Bec, for always being the voice of reason, and my fellow dreamer. Bill, for mentoring me, and helping me get through some of the most challenging times. Hannes, thanks for putting up with all my BS these past couple of months — I love you so very much! To all my past teammates, friends and competitors in the peloton, keep doing what you’re doing — inspiring others, growing the sport and being amazing people on and off the bike!

Carlee and Loren: always goofing around these two.

Quick highlights:

Favourite teammie(s): Tayler Wiles. I love you girl!
Favourite race: Women’s Tour of Britain
Most memorable win: My first UCI win in the Women’s Tour of New Zealand
Best host family: MaryAnn Levenson and her lovely family
Best pre-race coffees: Tayler Wiles’ pour-over coffee, using her beans from Equator coffee or La Fabrica
If I could go back and ride anywhere in the world, it would be: I would have loved to have raced in Japan, and Asia in general. I’ve heard such amazing things about the atmosphere, the countries, the culture. Perhaps I’ll head there some time in a different role.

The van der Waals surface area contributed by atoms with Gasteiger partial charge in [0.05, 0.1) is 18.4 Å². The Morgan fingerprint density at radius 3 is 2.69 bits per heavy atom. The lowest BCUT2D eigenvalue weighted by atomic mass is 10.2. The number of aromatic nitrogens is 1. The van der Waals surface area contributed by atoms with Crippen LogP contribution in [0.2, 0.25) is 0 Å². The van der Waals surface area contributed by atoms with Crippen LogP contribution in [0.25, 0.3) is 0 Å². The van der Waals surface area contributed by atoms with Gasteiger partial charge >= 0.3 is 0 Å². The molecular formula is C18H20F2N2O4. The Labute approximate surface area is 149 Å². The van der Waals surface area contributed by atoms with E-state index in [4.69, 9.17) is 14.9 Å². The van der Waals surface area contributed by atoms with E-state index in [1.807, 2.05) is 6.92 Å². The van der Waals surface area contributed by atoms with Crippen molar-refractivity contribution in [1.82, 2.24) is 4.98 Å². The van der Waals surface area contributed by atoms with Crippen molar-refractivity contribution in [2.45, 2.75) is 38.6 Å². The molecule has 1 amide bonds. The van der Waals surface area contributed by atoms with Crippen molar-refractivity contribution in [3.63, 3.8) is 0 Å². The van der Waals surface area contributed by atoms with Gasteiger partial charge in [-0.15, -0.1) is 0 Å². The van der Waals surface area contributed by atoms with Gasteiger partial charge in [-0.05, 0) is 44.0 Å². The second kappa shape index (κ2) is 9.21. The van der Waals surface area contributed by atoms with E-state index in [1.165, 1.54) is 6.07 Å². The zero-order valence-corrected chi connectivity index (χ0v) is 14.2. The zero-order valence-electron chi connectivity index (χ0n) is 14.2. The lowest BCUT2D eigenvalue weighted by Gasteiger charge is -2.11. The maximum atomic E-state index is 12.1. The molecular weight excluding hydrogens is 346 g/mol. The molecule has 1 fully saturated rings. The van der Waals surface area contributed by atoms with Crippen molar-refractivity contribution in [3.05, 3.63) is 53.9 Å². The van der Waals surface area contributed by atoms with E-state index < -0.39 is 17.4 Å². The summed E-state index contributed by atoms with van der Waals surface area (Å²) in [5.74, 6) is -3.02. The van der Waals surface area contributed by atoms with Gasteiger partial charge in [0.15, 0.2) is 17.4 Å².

All these memories will stick with me for a lifetime; the experiences, the people, the challenges have all made me into the person I am today. I still have a lot of growing to do, a lot of figuring out what I want, and where I want to head. I am so sure of one thing though — thanks to the bike, I have become the woman I am today.

Dear readers, if you’ll have me, I will continue to write about all the things we love about bike riding and bike racing. I’ll continue to share my experiences on and off the bike, and hopefully inspire you all to chase those goals, and make those dreams a reality like I did. And hey, come ride with me in Spain — I could use the company on my adventure rides!

I have loved this chapter of my life, but I’m excited to grow up and see what I’ll become.

Rowney wins stage four in the 2015 Route de France. Photo by Bart Hazen

Loren Rowney is a South-African born Australian living in Girona, Spain during the European cycling season. After five years in the pro peloton, Rowney is retiring from professional cycling. During her career she rode for Orica-AIS and Velocio-SRAM.